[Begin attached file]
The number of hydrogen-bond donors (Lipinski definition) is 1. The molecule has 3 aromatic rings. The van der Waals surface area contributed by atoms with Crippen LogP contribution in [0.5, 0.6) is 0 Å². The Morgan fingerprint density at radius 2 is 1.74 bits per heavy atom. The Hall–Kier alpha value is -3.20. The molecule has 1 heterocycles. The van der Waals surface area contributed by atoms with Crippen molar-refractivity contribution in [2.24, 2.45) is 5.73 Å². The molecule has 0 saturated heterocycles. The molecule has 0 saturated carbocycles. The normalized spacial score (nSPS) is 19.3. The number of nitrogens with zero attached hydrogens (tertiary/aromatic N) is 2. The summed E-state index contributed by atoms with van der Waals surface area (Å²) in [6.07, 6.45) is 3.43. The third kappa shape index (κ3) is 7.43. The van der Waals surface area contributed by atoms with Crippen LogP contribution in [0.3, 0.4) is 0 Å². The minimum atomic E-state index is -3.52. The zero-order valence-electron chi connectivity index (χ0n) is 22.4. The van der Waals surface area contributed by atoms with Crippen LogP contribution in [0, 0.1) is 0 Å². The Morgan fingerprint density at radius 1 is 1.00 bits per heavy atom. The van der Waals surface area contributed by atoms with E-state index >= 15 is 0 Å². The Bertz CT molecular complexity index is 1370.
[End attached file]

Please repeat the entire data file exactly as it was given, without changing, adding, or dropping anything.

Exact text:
The number of hydrogen-bond donors (Lipinski definition) is 1. The molecule has 3 aromatic rings. The van der Waals surface area contributed by atoms with Crippen LogP contribution in [0.5, 0.6) is 0 Å². The Morgan fingerprint density at radius 2 is 1.74 bits per heavy atom. The Hall–Kier alpha value is -3.20. The molecule has 1 heterocycles. The van der Waals surface area contributed by atoms with Crippen molar-refractivity contribution in [2.24, 2.45) is 5.73 Å². The molecule has 0 saturated heterocycles. The molecule has 0 saturated carbocycles. The normalized spacial score (nSPS) is 19.3. The number of nitrogens with zero attached hydrogens (tertiary/aromatic N) is 2. The summed E-state index contributed by atoms with van der Waals surface area (Å²) in [6.07, 6.45) is 3.43. The third kappa shape index (κ3) is 7.43. The van der Waals surface area contributed by atoms with Crippen LogP contribution in [0.3, 0.4) is 0 Å². The minimum atomic E-state index is -3.52. The zero-order valence-electron chi connectivity index (χ0n) is 22.4. The van der Waals surface area contributed by atoms with Crippen LogP contribution in [0, 0.1) is 0 Å². The Morgan fingerprint density at radius 1 is 1.00 bits per heavy atom. The van der Waals surface area contributed by atoms with E-state index >= 15 is 0 Å². The Bertz CT molecular complexity index is 1370.